Naperville city officials, in an effort to run council meetings more efficiently, are making it more difficult for certain groups of people, for various legitimate reasons, to be heard. Some folks are concerned about COVID, others are physically challenged, while some are unable to access transportation to meetings.
Not that long ago, folks were allowed to submit written comments, which were read by staff, for all to hear. At times there were quite a few, but for the most part, written comments were more than reasonable in number. Most importantly, it allowed people to have their viewpoints heard. Shouldn’t that be a major focus of every governing body, especially local city councils; encouraging participation with open communication.
The Naperville city council withdrew the opportunity for written comments to be read. Now the city council makes written comments to be formally part of the record by burying the comments in the city website. Frankly, it’s an insult.
A former member of the city council admitted during a meeting that she leaves research to the city staff. You have to give her credit for being honest, however how many current council members, have the same position on pulling information (or not) to better understand the sentiments of residents.
Watch and listen to resident Tim Messer present his concerns, followed by Mayor Steve Chirico making a comment “balance of running a meeting efficiently while providing as much assess as possible”, which is followed by newly elected councilwoman Jennifer Taylor, asking for clarification:
Good for councilwoman Taylor for pressing the process, in essence protecting public participation. Burying comments by the public may be expedient and good for the council, but if better is possible, then good is not enough for the public.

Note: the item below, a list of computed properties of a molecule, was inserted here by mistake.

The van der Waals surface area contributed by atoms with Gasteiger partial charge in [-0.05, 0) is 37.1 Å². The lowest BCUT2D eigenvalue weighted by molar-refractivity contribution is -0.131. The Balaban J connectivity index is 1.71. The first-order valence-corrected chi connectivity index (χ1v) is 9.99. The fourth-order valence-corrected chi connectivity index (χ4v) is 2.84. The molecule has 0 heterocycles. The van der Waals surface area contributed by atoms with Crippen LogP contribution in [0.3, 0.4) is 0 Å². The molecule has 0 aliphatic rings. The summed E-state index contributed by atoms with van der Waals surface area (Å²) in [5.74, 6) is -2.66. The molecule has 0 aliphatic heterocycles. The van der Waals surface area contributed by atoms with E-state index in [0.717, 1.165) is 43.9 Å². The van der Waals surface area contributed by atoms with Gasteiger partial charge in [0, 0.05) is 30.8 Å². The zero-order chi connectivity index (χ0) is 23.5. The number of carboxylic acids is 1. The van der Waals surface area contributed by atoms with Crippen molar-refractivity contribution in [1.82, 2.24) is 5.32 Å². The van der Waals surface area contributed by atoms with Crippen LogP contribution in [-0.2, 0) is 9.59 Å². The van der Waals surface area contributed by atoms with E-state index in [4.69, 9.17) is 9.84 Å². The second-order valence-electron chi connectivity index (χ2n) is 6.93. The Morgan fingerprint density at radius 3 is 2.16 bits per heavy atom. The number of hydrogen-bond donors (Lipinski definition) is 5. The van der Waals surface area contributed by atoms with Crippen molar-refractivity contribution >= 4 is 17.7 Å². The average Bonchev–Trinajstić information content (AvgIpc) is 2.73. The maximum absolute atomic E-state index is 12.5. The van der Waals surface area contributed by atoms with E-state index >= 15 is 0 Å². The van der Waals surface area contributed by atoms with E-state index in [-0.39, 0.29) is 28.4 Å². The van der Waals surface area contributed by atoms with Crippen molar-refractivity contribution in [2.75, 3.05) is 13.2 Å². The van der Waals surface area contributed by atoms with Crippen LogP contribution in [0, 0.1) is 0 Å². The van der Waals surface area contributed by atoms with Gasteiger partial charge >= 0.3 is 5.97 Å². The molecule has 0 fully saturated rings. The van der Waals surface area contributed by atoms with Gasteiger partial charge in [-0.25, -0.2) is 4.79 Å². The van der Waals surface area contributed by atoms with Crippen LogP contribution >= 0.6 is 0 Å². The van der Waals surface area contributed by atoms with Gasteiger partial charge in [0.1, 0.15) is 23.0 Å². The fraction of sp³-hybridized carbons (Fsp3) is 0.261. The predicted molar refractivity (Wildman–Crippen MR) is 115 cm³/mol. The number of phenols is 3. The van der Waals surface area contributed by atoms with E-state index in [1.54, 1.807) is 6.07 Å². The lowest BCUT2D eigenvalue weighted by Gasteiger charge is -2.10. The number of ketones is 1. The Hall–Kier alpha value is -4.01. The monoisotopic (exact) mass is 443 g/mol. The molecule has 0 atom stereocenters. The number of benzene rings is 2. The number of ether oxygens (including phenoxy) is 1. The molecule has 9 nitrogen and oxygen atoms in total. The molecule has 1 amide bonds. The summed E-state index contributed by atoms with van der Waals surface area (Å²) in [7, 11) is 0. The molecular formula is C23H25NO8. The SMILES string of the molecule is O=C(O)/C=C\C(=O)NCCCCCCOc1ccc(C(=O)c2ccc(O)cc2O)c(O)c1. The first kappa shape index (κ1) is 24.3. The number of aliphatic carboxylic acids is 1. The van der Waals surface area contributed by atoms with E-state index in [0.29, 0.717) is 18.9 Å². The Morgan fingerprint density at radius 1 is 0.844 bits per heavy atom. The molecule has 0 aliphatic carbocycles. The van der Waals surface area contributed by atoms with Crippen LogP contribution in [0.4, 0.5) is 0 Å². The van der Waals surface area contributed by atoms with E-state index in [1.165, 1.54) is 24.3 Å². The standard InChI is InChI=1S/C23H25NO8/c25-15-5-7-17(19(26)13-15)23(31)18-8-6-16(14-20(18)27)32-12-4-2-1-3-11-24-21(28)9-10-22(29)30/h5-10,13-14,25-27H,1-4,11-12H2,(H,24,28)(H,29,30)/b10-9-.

In a perfect world, were everyone acts out of respect for each other and the process of government, I would agree that no longer reading these comments into the record and instead simply having them made part of the public record is problematic.
But there have been several instances recently were the public comments (oral and written) have been used less to inform and more to delay or thwart the process of governance. Instance were emails, phone calls, texts, etc have been sent out to large groups of people encouraging them to sign up to either speak or have a comment read, a comment that has been provided to them, solely to overwhelm council and staff with the hopes of creating such a logistical nightmare it delays city government action long enough to kill the project (as happened with 5th Avenue and is currently happening with Islamic Center).
Yes, residents need to be heard and respected, but petitioners also deserve to be heard and respected an these type of coordinated attacks on the process of governance, not only show disrespect for these petitioners but also for city government, city staff and elected officials.
It is not only nature, but critical that city government find a way to restore balance to the process so that government can operated in the best interests of the community as a whole and not be manipulated to serve just those small groups in our community that have the resources to launch these type of attacks and impose their will and what best serves their interests on the entire community.
The city does have a legislative rule that limits public comments (both oral and submitted for reading) to 30 minutes. So far the city council has been able to manage to avoid enforcing this rule by council members voting to extend the public comment time beyond the 30 minutes limit. But if special interest groups continue to abuse the process, demonstrating their disrespect for council and city staff, then the time will come were it will become necessary to eliminate the option to extend this comment period beyond 30 minutes by city council.
When that day come, and I believe it will, it will be a sad one, but and undeniably necessary one. These ad hoc public speaking city council filibusters must end.